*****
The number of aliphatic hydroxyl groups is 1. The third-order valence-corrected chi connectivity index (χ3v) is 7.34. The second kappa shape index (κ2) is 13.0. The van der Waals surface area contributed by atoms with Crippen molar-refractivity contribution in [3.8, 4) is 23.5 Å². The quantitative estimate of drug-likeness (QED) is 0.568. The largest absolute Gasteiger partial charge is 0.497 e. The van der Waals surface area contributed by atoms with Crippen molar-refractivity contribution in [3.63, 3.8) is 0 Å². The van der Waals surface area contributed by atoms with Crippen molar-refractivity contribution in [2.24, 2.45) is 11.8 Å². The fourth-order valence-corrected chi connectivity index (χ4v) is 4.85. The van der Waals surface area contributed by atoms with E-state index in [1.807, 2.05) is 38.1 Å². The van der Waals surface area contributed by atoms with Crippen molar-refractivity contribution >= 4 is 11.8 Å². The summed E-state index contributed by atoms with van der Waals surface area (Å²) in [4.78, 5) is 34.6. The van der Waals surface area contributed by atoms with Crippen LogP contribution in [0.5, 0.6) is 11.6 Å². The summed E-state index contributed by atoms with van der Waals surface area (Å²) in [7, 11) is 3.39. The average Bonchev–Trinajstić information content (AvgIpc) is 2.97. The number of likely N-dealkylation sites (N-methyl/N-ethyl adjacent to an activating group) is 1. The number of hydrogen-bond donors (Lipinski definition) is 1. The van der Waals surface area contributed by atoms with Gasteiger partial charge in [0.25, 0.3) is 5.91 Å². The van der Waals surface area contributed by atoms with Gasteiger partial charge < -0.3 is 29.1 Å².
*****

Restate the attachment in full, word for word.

The number of aliphatic hydroxyl groups is 1. The third-order valence-corrected chi connectivity index (χ3v) is 7.34. The second kappa shape index (κ2) is 13.0. The van der Waals surface area contributed by atoms with Crippen molar-refractivity contribution in [3.8, 4) is 23.5 Å². The quantitative estimate of drug-likeness (QED) is 0.568. The largest absolute Gasteiger partial charge is 0.497 e. The van der Waals surface area contributed by atoms with Crippen molar-refractivity contribution in [3.63, 3.8) is 0 Å². The van der Waals surface area contributed by atoms with Crippen molar-refractivity contribution in [2.24, 2.45) is 11.8 Å². The fourth-order valence-corrected chi connectivity index (χ4v) is 4.85. The van der Waals surface area contributed by atoms with E-state index in [1.807, 2.05) is 38.1 Å². The van der Waals surface area contributed by atoms with Crippen molar-refractivity contribution >= 4 is 11.8 Å². The summed E-state index contributed by atoms with van der Waals surface area (Å²) in [4.78, 5) is 34.6. The van der Waals surface area contributed by atoms with Crippen LogP contribution in [0.5, 0.6) is 11.6 Å². The summed E-state index contributed by atoms with van der Waals surface area (Å²) in [7, 11) is 3.39. The average Bonchev–Trinajstić information content (AvgIpc) is 2.97. The number of likely N-dealkylation sites (N-methyl/N-ethyl adjacent to an activating group) is 1. The number of hydrogen-bond donors (Lipinski definition) is 1. The van der Waals surface area contributed by atoms with Gasteiger partial charge in [0.25, 0.3) is 5.91 Å². The van der Waals surface area contributed by atoms with Gasteiger partial charge < -0.3 is 29.1 Å².